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Remote Sensing

Hyperspectral imaging sustains production-process competitiveness

A newly developed imaging system aids companies in the agri-food and industrial sectors to achieve high-speed online inspection and enhanced quality control.
6 April 2010, SPIE Newsroom. DOI: 10.1117/2.1201003.002681

Because of increased worldwide competition, efficiency improvements and establishing processes that are suitable for manufacturing high-end, high-quality products are primary commercial aims. In the agri-food industry, raw-material online characterization during the input stages of processing chains is of key importance for quality control. Classification into different quality categories and separation of unwanted spurious materials are traditionally done based on time-consuming machine-vision techniques. In industrial settings, however, welding-quality monitoring plays a major role, particularly in aeronautics and the nuclear industry, and the appearance of flaws (such as porosities or inclusions) must be prevented. Using x-rays, ultrasound, or other offline nondestructive evaluation techniques is associated with both economic and productivity costs, however.

Optical spectroscopy (OS)1 has been widely used in process manufacturing, since each substance is uniquely identifiable from its spectral properties. However, traditional OS techniques generate information about the bulk properties of (or part of) a sample,2 and, in commonly used applications, many aspects of the derived sample properties result from composition heterogeneity. Imaging spectroscopy simultaneously determines the optical spectral components of a particular light-matter interaction (such as absorption) and its spatial location. It can successfully monitor sample heterogeneity. Hyperspectral imagers allow data collection in hundreds or even thousands of spectral bands. Thus, multicomponent information and high sensitivity to minor components are achieved, thus allowing enhanced quality control. Of the different types of imaging spectrometers,3 the pushbroom scanner (which simultaneously scans the spectral and one spatial dimension) is particularly suitable for industrial applications4 since conveyer-belt movement enables scanning of the other spatial dimension in a straightforward manner. These scanners allow us to obtain much more information about a given object than can be obtained from simple machine vision or single-point spectral instruments, in turn enabling a considerable increase in inspection speed.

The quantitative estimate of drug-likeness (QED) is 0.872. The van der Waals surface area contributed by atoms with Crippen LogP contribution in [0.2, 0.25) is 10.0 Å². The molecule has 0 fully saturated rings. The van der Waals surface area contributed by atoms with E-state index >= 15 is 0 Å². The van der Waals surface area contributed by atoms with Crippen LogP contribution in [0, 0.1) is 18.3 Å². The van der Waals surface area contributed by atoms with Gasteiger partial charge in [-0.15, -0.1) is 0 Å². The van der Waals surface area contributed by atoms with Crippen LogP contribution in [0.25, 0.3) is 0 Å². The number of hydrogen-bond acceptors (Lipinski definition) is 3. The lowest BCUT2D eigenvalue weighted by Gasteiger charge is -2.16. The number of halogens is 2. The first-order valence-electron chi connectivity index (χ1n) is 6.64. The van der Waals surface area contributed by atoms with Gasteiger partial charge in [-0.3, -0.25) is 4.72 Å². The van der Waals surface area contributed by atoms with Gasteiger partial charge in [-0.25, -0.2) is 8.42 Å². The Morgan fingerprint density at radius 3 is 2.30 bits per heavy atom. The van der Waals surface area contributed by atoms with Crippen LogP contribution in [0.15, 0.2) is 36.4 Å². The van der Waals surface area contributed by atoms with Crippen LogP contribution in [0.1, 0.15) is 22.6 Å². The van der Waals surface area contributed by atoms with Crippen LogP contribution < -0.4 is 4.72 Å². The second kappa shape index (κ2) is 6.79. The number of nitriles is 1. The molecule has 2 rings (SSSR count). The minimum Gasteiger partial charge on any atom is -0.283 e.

For quality control, only the presence and position of spurious elements or weld flaws are of interest. However, hyperspectral imaging collects an immense amount of spectral information (see Figure 1). The optical spectral components of the diffuse reflectance (for raw material) or atomic emission (for welding) are measured simultaneously for every point xi along the line of sight by employing a prism-grating-prism imaging spectrograph5 placed between an objective lens and a monochrome camera. The movement of the conveyor belt or welding torch automatically provides the second spatial dimension. A light source, for example a halogen lamp with a quasi-flat spectrum, is required to illuminate the raw material. The data-compression block reduces both axes of the captured images. We have investigated distinct feature-extraction and selection methods6 to simultaneously extract relevant information for classification and achieve the highest possible compression.7,8

Figure 1. Global block diagram of our hyperspectral-imaging system for agri-food and industrial applications. LOS: Line of sight. a.u.: Arbitrary units. λ: Wavelength.

Spectral interpretation, providing material identification or flaw detection, is performed in the final stage (i.e., in the classification unit). We also considered different types of algorithms for this task. With the appropriate training, artificial neural networks (ANNs)9 proved very accurate for spurious-material detection.10 This suggested that simpler (linear) algorithms could possibly also be employed. Therefore, we proposed classification units based on Fisher's (linear) discriminant analysis (FLD)4 and spectral-angle mapper (SAM).8 However, we have not been able to unambiguously identify an optimum approach. While ANNs provide the highest accuracy, FLD and SAM yield better time performance.